January disease, farmers ought to be very scared!

22 Jan, 2023 - 00:01 0 Views
January disease, farmers ought to be very scared!

The Sunday News

THIS article is designed to scare you, to frighten you, to horrify you, to alarm you, to worry you and yes to panic you, for you ought to be for as long as you are a livestock farmer or at least a player in the livestock value chain and you are in the Matabeleland region! 

At least this is the feeling I have been having all week following news circulating in both mainstream and social media circles about the January disease which is spreading and ravaging cattle in the Fort Rixon area of Matabeleland South Province as well as the neighbouring Midlands Province especially around Shurugwi area. 

I have written more than once about Theileriosis, commonly known as January disease, but the urge to write again never passes me when I hear of the migration of this disease from its traditional areas of Mashonaland East and Manicaland provinces to Matabeleland. Like I alluded to, on my first line above, everyone in the livestock value chain ought to be frightened out of his/her wits because this disease has no mercy on the hard earned investment for livestock farmers. 

It is my view that when you are scared, you will begin to take both corrective and preventative action. First, let me frame the virulence of this disease and what it can do to the livestock farmer so that those who have not met or seen its results will appreciate what is coming their way. 

Your animals will die in droves, and you will buy lots of veterinary drugs which are not only expensive but are essentially useless because their efficacy on this particular disease has shown to be extremely low. So, you have your animals dropping like flies, you are buying expensive drugs and the animals continue dying because the drugs are not helpful in the majority of cases. 

Drug manufacturers will context this but ask the farmers in areas like Wedza, Gutu, Chivhu and parts of Buhera, they will share horrific stories about this disease. In fact, in those areas now you drive for several kilometres along rangelands and all you see is very low unutilised grass and no animals in sight.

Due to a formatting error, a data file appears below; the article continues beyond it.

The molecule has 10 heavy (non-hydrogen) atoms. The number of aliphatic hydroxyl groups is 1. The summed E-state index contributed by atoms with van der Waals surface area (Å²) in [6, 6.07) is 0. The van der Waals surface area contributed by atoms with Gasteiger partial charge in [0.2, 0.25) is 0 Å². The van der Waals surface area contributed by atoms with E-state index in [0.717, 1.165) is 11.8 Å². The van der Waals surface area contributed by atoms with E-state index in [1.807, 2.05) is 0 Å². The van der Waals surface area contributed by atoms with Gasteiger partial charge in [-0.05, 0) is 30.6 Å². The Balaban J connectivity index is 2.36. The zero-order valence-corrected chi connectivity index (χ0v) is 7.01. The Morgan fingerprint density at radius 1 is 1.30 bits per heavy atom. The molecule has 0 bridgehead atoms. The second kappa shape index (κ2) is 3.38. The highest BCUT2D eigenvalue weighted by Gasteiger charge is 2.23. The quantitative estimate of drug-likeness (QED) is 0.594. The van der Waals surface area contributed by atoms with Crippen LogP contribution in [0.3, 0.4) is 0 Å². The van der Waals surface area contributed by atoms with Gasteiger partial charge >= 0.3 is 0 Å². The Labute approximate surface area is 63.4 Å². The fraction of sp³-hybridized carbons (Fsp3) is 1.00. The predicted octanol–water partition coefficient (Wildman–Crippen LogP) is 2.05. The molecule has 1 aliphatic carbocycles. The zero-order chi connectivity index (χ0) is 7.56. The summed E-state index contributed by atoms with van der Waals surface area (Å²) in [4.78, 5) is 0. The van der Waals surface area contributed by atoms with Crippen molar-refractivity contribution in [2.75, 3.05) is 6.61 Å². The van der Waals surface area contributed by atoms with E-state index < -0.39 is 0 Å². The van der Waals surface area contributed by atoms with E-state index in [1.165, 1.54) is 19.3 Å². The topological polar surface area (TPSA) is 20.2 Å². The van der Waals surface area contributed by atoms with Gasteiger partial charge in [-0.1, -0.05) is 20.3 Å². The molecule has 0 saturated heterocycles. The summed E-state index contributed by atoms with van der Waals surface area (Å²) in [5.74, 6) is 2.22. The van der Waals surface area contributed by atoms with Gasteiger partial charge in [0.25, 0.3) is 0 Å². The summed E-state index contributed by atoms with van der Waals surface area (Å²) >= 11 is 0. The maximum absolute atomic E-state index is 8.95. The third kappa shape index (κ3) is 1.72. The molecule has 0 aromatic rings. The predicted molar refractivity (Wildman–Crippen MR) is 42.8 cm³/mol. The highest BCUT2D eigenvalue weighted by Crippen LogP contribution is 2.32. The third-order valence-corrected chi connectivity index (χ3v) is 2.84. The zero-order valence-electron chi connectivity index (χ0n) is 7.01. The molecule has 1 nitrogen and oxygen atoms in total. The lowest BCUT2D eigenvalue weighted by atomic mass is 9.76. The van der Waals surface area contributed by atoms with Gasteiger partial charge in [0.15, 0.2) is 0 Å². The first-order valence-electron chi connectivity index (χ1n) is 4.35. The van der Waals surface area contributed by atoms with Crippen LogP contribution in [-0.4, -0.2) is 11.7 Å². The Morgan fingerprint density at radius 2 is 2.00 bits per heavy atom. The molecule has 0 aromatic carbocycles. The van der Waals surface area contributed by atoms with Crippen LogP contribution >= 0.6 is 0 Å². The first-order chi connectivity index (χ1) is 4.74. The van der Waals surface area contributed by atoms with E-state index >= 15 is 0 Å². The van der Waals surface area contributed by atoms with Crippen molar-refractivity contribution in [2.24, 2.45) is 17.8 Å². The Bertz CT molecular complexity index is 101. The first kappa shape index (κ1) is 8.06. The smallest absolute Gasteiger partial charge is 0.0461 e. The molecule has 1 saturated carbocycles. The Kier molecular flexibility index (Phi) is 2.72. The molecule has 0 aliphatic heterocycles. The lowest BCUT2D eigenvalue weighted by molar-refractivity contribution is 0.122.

Most herds were wiped out and farmers are both frightened and not keen to reinvest in livestock again. Now it’s on our doorsteps because of farmers recklessness, for example the Fort Rixon case, a stupid farmer moved animals from an area quarantined because of the presence of the disease. 

The farmer clandestinely moved the animals into his property and the result is misery for all his neighbours. Allow me readers to dramatise what this disease will do to the livestock value chain if it is not brought under control sooner than later. 

The stockfeed manufacturers will close shop, because there will be no animals anymore, so will transporters and veterinary drugs store. Crop production will go down because there will be no draught power for farmers and there will be no manure as well. 

Most importantly a lot of families will slide into abject poverty because their lifelong investment has been cleaned by the January disease. Remember, dear reader that most people moved their investment into the livestock sector because of the inflationary economic environment we have had for close to two decades now. 

Anyone who needed to invest so that they can be able to retire in comfort or be able to send their kids to schools and tertiary institutions, put their money into livestock. This is the investment which is seriously threatened by this ruthless disease and like I said above, you ought to be alarmed. 

This is therefore a call for all stakeholders who are involved with livestock to drop everything else you have been doing and arm yourself for this very important battle. Let us support our Government veterinary extension arm to run around and contain this disease. 

As private sector now is the time to plough back and protect your industry or else you will soon find yourself in the streets with no clients anymore. If the department of veterinary services wants to remain relevant to the livestock farmer, now is the time to bring your top game to town and contain this menacing disease. 

Believe you me if farmers go through this on their own, you will never be respected as key players in the livestock extension, check with your colleagues in the areas where this disease has cleaned out farmers. 

Above all as farmers, now is the time for us to be very vigilant and self-policing, in terms of animal movement. Do not allow a person to just hoof animals into your area without proper papers because you could soon find your area burning. 

Again, as farmers let us be very diligent with regards to dipping our animals. Let us follow the recommended dipping regimes and ensure we dip all our animals not just a few we could locate from the rangeland. This calls for owners of animals to be present in most if not all dipping days to ensure that your stockmen brought all the animals to the dip tank. 

Otherwise I say, good luck to us because we will need it! 

Uyabonga umntaka MaKhumalo. Mhlupheki Dube is a livestock specialist and farmer. He writes in his own capacity. Feedback [email protected]/ cell 0772851275 

Share This: